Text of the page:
However, his Friday opinion piece usefully examined the problems with refugees and asylum seekers, a topic far too PC for most politicians to confront. Those groups are uber-victims, which makes them highly favored by liberals. The associated symptoms of terrorism, criminality and fraud are little explored in the press, except when an unavoidably blatant example pops up.
Below, Iraqi refugees residing in the US, Waad Ramadan Alwan and Mohanad Shareef Hammadi, were charged with terrorism in 2011.
Senator Pauls interest may have been arroused earlier by the case of Waad Ramadan Alwan, an asylee from Iraq resettled in Kentucky, who had been a soldier in Saddams army fighting Americans and whose fingerprints were found on an IED, yet he was admitted to this country. Senator Paul voiced the opinion during a 2011 hearing that there were too many refugees and asylum seekers to be screened adequately, remarking “I don’t fault you for missing the needle in the haystack. You’ve got to make the haystack smaller.”
Yes, lets reduce the number of refugees and asylees to the low dozens, a number the government could conceivably screen properly.
Security precautions for immigration reform
Congress must stop malicious immigrants from entering the U.S., By Sen. Rand Paul, Washington Times, May 31, 2013
Fazliddin Kurbanov is from Uzbekistan, a Central Asian country that borders Afghanistan. This month, Mr. Kurbanov was arrested in Boise, Idaho, charged with teaching people how to build bombs that could be used to target public transportation. He is accused of conspiring with the Islamic Movement of Uzbekistan, which the United States recognizes as a terrorist organization. Mr. Kurbanov was here legally, admitted as a refugee in 2009.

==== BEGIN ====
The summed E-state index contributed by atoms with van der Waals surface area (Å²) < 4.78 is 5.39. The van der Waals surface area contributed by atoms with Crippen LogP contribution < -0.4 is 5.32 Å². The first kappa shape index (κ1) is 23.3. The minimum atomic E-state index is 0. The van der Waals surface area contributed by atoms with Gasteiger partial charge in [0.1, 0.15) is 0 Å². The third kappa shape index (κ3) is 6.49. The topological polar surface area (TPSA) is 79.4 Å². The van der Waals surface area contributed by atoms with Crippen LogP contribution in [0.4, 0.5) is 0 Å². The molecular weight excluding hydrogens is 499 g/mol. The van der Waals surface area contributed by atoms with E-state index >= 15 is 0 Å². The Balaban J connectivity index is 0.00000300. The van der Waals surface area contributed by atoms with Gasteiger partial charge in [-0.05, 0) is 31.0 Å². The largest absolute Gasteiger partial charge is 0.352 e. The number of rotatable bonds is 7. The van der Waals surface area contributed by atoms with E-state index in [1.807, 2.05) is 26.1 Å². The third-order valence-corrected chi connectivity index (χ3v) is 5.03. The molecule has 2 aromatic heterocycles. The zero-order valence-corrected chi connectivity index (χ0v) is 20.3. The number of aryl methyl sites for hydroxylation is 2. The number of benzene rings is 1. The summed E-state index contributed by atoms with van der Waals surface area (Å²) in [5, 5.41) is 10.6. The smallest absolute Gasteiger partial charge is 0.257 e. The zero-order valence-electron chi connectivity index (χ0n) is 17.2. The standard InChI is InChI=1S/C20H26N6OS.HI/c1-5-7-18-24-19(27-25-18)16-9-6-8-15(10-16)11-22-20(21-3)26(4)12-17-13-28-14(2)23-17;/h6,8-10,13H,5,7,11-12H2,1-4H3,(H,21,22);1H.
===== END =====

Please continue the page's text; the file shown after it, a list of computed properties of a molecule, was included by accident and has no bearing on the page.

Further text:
Last year, in Aurora, Colo., Jamshid Muhtorov was arrested and charged with providing material support to the Islamic Jihad Union, which the United States recognizes as a terrorist organization. Like Mr. Kurbanov, Mr. Muhtorov is from Uzbekistan and was also here legally as a refugee.
In 2011, in my hometown of Bowling Green, Ky., Waad Ramadan Alwan and Mohanad Shareef Hammadi were arrested and accused of supporting efforts to kill American troops in Iraq. Both men are from Iraq. Both were also here legally as refugees.
The Bowling Green Daily News reported that these Iraqi refugees “slipped through the vetting process that allowed both of them political asylum in the United States.” Apparently, Mr. Kurbanov and Mr. Muhtorov “slipped through” as well.
So did Ulugbek Kodirov, who was arrested in Birmingham, Ala., last year and sentenced to 15 years in prison for plotting to kill President Obama. Kodirov was from Uzbekistan and was in the country illegally on a student-visa overstay.
Last month, two pressure-cooker bombs were exploded near the finish line of the Boston Marathon, killing three and injuring 264 people. The Washington Post noted of the suspects, brothers Dzhokhar and Tamerlan Tsarnaev: “With their baseball hats and sauntering gaits, they appeared to friends and neighbors like ordinary American boys. But the Boston bombing suspects were refugees from another world — the blood, rubble and dirty wars of the Russian Caucasus.”